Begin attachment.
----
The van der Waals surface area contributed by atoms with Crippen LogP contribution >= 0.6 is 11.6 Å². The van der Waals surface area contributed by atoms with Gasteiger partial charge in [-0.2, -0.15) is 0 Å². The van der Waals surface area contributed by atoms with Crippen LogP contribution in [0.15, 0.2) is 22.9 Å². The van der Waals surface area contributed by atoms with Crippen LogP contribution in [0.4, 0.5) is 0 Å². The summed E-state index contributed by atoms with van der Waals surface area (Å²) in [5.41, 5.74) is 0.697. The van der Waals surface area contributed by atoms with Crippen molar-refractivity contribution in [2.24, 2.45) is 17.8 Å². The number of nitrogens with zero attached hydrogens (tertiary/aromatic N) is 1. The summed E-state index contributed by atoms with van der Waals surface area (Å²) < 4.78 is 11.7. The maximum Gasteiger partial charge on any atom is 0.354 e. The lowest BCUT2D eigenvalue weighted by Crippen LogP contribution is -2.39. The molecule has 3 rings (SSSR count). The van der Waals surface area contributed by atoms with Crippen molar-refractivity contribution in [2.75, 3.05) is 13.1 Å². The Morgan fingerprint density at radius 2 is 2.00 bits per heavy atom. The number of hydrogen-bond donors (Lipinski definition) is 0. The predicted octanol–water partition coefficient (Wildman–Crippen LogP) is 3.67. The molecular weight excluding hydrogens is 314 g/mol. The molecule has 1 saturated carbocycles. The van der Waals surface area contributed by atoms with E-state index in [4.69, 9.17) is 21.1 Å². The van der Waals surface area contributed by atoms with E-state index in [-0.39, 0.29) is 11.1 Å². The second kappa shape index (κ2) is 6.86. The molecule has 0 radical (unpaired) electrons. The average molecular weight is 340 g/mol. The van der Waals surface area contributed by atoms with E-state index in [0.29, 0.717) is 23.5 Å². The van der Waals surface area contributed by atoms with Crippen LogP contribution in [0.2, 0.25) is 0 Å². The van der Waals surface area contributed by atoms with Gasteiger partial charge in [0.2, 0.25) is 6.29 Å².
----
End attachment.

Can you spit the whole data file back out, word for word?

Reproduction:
The van der Waals surface area contributed by atoms with Crippen LogP contribution >= 0.6 is 11.6 Å². The van der Waals surface area contributed by atoms with Gasteiger partial charge in [-0.2, -0.15) is 0 Å². The van der Waals surface area contributed by atoms with Crippen LogP contribution in [0.15, 0.2) is 22.9 Å². The van der Waals surface area contributed by atoms with Crippen LogP contribution in [0.4, 0.5) is 0 Å². The summed E-state index contributed by atoms with van der Waals surface area (Å²) in [5.41, 5.74) is 0.697. The van der Waals surface area contributed by atoms with Crippen molar-refractivity contribution in [2.24, 2.45) is 17.8 Å². The number of nitrogens with zero attached hydrogens (tertiary/aromatic N) is 1. The summed E-state index contributed by atoms with van der Waals surface area (Å²) < 4.78 is 11.7. The maximum Gasteiger partial charge on any atom is 0.354 e. The lowest BCUT2D eigenvalue weighted by Crippen LogP contribution is -2.39. The molecule has 3 rings (SSSR count). The van der Waals surface area contributed by atoms with Crippen molar-refractivity contribution in [2.75, 3.05) is 13.1 Å². The Morgan fingerprint density at radius 2 is 2.00 bits per heavy atom. The number of hydrogen-bond donors (Lipinski definition) is 0. The predicted octanol–water partition coefficient (Wildman–Crippen LogP) is 3.67. The molecular weight excluding hydrogens is 314 g/mol. The molecule has 1 saturated carbocycles. The van der Waals surface area contributed by atoms with E-state index in [4.69, 9.17) is 21.1 Å². The van der Waals surface area contributed by atoms with E-state index in [-0.39, 0.29) is 11.1 Å². The second kappa shape index (κ2) is 6.86. The molecule has 0 radical (unpaired) electrons. The average molecular weight is 340 g/mol. The van der Waals surface area contributed by atoms with E-state index in [0.29, 0.717) is 23.5 Å². The van der Waals surface area contributed by atoms with Crippen LogP contribution in [0.2, 0.25) is 0 Å². The van der Waals surface area contributed by atoms with Gasteiger partial charge in [0.2, 0.25) is 6.29 Å².